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Global health: time for radical change?



What strategies should governments adopt to improve the health of their citizens? In the midst of the COVID-19 syndrome, it would be easy to turn our attention to global health security – at least strong public health and health systems. The WHO has based its global health strategy on three pillars: universal health coverage, health cases and better health and well-being. The indispensable elements of robust public health and health care are well known and endlessly practiced – a skilled health workforce; efficient, secure and high quality healthcare information systems; access to essential medicines adequate funding and good governance. But has the outlook for global health been too narrow? Have health leaders and lawyers lacked the key determinants of human health?

The latest report from the Global Burden of Diseases, Injuries and Risk Factors Study (GBD) 201
9 raises uncomfortable questions about the direction global health has taken in the 21st century. On the one hand, the news seems good. The health of the world population is steadily improving. Global life expectancy at birth increased from 67 · 2 years in 2000 to 73 · 5 years in 2019. Healthy life expectancy has increased in 202 of 204 countries and territories. In 21 countries, the healthy life expectancy at birth increased by more than 10 years between 1990 and 2019 with gains of up to 19 · 1 years. The estimated number of deaths in children under 5 fell from 9 · 6 million in 2000 to 5 million in 2019. In fact, the decline in age-standardized disability-adjusted life years since 1990 has been the largest for communicable, maternal, neonatal and nutritional diseases – and progress has been fastest in the last decade.

But GBD also reveals once again that health depends on more than health systems. The strong correlation between health and the socio-demographic index – a summary measure of a country’s overall development based on the average income per capita. Population, educational attainment and overall fertility – suggests that the health sector should consider redefining its level of concern.

GBD 2019 also offers a revised theory of the demographic transition and delimits seven separate phases. A particular innovation is the idea of ​​late transition and post-transition phases, broken down by migration status. 35 countries, largely in sub-Saharan Africa and the Middle East, are in the middle transition with declining birth and death rates (as of 2019, no countries were in the pre-transition phase). Countries such as Brazil, China and the United States are in the late transition phase, where the number of deaths is plateau, while the birth rate continues to fall. The last phase after the transition is when the birth rate is lower than the death rate and the natural population growth is negative – as seen in Japan, Italy and Russia. An important and overlooked influence on these demographic phases is migration. 17 countries, including Spain, Greece and many Eastern European countries, are in “an uncertain state” – in the post-migration phase. Policies are needed here to reduce the social and economic impact of an increasingly inverted population pyramid – encouraging immigration can be a way to help.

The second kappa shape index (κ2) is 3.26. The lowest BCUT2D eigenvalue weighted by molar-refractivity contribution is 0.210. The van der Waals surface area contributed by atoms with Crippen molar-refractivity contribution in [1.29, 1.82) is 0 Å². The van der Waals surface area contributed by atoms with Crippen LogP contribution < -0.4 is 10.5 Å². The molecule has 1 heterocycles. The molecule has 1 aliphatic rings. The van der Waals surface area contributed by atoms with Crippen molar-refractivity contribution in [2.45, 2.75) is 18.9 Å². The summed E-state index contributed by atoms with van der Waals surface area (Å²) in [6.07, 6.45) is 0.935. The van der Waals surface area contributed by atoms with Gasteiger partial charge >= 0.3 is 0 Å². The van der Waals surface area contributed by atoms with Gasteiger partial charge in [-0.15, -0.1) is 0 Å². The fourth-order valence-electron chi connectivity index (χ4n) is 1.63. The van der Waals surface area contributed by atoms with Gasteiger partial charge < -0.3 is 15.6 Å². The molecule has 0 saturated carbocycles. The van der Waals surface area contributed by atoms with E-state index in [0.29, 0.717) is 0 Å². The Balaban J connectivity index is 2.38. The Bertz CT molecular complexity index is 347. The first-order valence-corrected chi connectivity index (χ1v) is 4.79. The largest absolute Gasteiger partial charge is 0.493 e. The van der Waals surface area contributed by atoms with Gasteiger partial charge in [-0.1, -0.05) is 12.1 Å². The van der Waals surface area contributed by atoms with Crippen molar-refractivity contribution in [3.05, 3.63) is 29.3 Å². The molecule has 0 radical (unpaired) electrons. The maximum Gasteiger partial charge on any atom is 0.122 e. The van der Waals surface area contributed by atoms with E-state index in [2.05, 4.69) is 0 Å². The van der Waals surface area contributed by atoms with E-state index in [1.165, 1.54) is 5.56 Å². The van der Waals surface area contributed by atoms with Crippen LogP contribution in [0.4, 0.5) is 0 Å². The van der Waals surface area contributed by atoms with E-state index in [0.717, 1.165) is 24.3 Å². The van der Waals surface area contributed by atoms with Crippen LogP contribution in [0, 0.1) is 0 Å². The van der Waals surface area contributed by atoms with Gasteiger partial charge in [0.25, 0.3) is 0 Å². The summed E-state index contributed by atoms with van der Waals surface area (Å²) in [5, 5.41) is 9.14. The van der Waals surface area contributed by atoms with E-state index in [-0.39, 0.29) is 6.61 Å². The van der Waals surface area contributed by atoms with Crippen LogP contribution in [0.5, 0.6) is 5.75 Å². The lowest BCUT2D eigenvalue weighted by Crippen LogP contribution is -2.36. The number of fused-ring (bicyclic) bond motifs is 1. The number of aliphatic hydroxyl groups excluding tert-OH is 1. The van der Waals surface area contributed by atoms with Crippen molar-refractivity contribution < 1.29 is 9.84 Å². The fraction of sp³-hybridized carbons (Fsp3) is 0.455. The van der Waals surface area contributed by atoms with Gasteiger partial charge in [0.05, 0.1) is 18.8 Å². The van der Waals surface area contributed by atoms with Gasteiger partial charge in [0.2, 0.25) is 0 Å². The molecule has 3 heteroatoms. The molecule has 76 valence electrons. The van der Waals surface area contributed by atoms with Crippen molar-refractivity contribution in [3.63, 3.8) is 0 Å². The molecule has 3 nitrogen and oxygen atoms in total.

None of these arguments suggest that universal health coverage and global health security are irrelevant to health. As the GBD 2019 authors claim, some countries have longer life expectancy than their stage of development would predict. These overperforming nations – such as Niger, Ethiopia, Portugal and Spain – are likely to have superior public health and health care policies. What GBD 2019 suggests is that the global healthcare community needs to radically rethink its vision. An exclusive focus on health care is a mistake. Health is created from a broader prospectus that includes the quality of education (primary to tertiary), economic growth, gender equality and migration policy.

This conclusion is immediately relevant to national strategies for resolving COVID-19. Although attention should be paid to controlling the transmission in communities of severe acute respiratory syndrome coronavirus 2 and protecting those most vulnerable to its consequences, success will require a more inclusive strategy. COVID-19 is a syndrome of coronavirus infection combined with an epidemic of non-communicable diseases that both interact on a social substrate of poverty and inequality. The message from the GBD is that unless deeply embedded structural inequalities in society are tackled, and unless a more liberal approach to immigration policies is adopted, societies will not be protected from future infectious outbreaks and the health of the population will not achieve the benefits that global health advocates seek. . It is time for the global health community to change direction.
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